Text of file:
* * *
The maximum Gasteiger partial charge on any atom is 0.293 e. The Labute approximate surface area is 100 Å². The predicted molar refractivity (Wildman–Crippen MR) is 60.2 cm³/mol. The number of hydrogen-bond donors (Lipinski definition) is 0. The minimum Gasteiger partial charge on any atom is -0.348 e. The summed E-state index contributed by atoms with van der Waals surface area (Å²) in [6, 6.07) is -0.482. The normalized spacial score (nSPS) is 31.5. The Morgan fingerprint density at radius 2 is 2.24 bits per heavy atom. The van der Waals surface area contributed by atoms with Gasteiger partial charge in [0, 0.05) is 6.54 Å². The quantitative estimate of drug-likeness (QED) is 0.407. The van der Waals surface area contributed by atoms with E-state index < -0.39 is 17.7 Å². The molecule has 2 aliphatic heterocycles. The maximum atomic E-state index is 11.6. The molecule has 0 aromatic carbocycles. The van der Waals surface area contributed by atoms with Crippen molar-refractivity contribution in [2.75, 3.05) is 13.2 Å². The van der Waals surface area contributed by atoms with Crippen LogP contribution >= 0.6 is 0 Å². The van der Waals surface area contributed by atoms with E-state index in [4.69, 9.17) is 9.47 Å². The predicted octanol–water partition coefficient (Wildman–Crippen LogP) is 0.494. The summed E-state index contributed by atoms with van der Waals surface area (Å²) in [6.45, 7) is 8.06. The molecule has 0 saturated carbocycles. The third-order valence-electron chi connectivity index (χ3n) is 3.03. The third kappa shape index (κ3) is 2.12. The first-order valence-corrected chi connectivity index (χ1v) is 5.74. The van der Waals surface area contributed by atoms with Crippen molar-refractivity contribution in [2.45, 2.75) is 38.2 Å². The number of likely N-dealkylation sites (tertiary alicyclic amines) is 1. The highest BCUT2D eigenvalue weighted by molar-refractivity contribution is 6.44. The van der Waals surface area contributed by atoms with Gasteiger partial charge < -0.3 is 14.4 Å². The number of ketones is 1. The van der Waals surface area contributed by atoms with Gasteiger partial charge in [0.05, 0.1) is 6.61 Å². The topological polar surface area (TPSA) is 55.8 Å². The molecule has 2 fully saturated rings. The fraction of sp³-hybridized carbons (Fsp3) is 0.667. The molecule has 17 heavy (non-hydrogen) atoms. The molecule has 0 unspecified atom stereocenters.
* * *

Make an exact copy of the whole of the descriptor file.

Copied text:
The maximum Gasteiger partial charge on any atom is 0.293 e. The Labute approximate surface area is 100 Å². The predicted molar refractivity (Wildman–Crippen MR) is 60.2 cm³/mol. The number of hydrogen-bond donors (Lipinski definition) is 0. The minimum Gasteiger partial charge on any atom is -0.348 e. The summed E-state index contributed by atoms with van der Waals surface area (Å²) in [6, 6.07) is -0.482. The normalized spacial score (nSPS) is 31.5. The Morgan fingerprint density at radius 2 is 2.24 bits per heavy atom. The van der Waals surface area contributed by atoms with Gasteiger partial charge in [0, 0.05) is 6.54 Å². The quantitative estimate of drug-likeness (QED) is 0.407. The van der Waals surface area contributed by atoms with E-state index < -0.39 is 17.7 Å². The molecule has 2 aliphatic heterocycles. The maximum atomic E-state index is 11.6. The molecule has 0 aromatic carbocycles. The van der Waals surface area contributed by atoms with Crippen molar-refractivity contribution in [2.75, 3.05) is 13.2 Å². The van der Waals surface area contributed by atoms with Crippen LogP contribution >= 0.6 is 0 Å². The van der Waals surface area contributed by atoms with E-state index in [4.69, 9.17) is 9.47 Å². The predicted octanol–water partition coefficient (Wildman–Crippen LogP) is 0.494. The summed E-state index contributed by atoms with van der Waals surface area (Å²) in [6.45, 7) is 8.06. The molecule has 0 saturated carbocycles. The third-order valence-electron chi connectivity index (χ3n) is 3.03. The third kappa shape index (κ3) is 2.12. The first-order valence-corrected chi connectivity index (χ1v) is 5.74. The van der Waals surface area contributed by atoms with Crippen molar-refractivity contribution in [2.45, 2.75) is 38.2 Å². The number of likely N-dealkylation sites (tertiary alicyclic amines) is 1. The highest BCUT2D eigenvalue weighted by molar-refractivity contribution is 6.44. The van der Waals surface area contributed by atoms with Gasteiger partial charge < -0.3 is 14.4 Å². The number of ketones is 1. The van der Waals surface area contributed by atoms with Gasteiger partial charge in [0.05, 0.1) is 6.61 Å². The topological polar surface area (TPSA) is 55.8 Å². The molecule has 2 fully saturated rings. The fraction of sp³-hybridized carbons (Fsp3) is 0.667. The molecule has 17 heavy (non-hydrogen) atoms. The molecule has 0 unspecified atom stereocenters.